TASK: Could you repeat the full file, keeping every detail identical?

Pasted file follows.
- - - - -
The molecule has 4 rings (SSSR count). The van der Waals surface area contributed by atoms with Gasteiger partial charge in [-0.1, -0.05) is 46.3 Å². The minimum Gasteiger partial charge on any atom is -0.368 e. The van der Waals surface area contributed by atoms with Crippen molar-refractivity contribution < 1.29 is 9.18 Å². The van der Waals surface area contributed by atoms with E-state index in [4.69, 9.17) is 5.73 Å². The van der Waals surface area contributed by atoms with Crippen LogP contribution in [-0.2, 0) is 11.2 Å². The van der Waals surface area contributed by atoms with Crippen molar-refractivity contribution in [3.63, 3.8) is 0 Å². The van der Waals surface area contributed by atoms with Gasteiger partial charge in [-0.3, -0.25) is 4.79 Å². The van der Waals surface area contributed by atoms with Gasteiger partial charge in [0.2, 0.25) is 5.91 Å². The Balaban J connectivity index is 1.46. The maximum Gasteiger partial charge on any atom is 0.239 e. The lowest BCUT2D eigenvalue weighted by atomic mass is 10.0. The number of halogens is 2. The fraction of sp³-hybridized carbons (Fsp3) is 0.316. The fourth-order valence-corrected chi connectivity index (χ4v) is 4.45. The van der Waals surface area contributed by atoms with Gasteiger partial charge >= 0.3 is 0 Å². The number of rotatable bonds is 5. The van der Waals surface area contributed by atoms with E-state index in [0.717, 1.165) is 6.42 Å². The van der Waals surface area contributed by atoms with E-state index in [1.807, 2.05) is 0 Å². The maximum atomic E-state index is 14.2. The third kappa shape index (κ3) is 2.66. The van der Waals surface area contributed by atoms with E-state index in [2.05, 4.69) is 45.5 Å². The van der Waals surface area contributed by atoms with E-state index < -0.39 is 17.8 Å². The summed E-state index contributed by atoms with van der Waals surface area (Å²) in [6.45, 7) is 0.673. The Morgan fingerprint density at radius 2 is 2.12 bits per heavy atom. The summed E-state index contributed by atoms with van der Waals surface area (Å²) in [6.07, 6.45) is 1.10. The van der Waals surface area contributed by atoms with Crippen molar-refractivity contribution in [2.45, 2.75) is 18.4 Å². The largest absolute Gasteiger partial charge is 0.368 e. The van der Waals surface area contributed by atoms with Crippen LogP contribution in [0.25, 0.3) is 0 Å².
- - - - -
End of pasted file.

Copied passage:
The molecule has 4 rings (SSSR count). The van der Waals surface area contributed by atoms with Gasteiger partial charge in [-0.1, -0.05) is 46.3 Å². The minimum Gasteiger partial charge on any atom is -0.368 e. The van der Waals surface area contributed by atoms with Crippen molar-refractivity contribution < 1.29 is 9.18 Å². The van der Waals surface area contributed by atoms with E-state index in [4.69, 9.17) is 5.73 Å². The van der Waals surface area contributed by atoms with Crippen LogP contribution in [-0.2, 0) is 11.2 Å². The van der Waals surface area contributed by atoms with Crippen molar-refractivity contribution in [3.63, 3.8) is 0 Å². The van der Waals surface area contributed by atoms with Gasteiger partial charge in [-0.3, -0.25) is 4.79 Å². The van der Waals surface area contributed by atoms with Gasteiger partial charge in [0.2, 0.25) is 5.91 Å². The Balaban J connectivity index is 1.46. The maximum Gasteiger partial charge on any atom is 0.239 e. The lowest BCUT2D eigenvalue weighted by atomic mass is 10.0. The number of halogens is 2. The fraction of sp³-hybridized carbons (Fsp3) is 0.316. The fourth-order valence-corrected chi connectivity index (χ4v) is 4.45. The van der Waals surface area contributed by atoms with Gasteiger partial charge >= 0.3 is 0 Å². The number of rotatable bonds is 5. The van der Waals surface area contributed by atoms with E-state index in [0.717, 1.165) is 6.42 Å². The van der Waals surface area contributed by atoms with E-state index in [1.807, 2.05) is 0 Å². The maximum atomic E-state index is 14.2. The third kappa shape index (κ3) is 2.66. The van der Waals surface area contributed by atoms with E-state index in [2.05, 4.69) is 45.5 Å². The van der Waals surface area contributed by atoms with E-state index < -0.39 is 17.8 Å². The summed E-state index contributed by atoms with van der Waals surface area (Å²) in [6.45, 7) is 0.673. The Morgan fingerprint density at radius 2 is 2.12 bits per heavy atom. The summed E-state index contributed by atoms with van der Waals surface area (Å²) in [6.07, 6.45) is 1.10. The van der Waals surface area contributed by atoms with Crippen molar-refractivity contribution in [2.45, 2.75) is 18.4 Å². The largest absolute Gasteiger partial charge is 0.368 e. The van der Waals surface area contributed by atoms with Crippen LogP contribution in [0.25, 0.3) is 0 Å².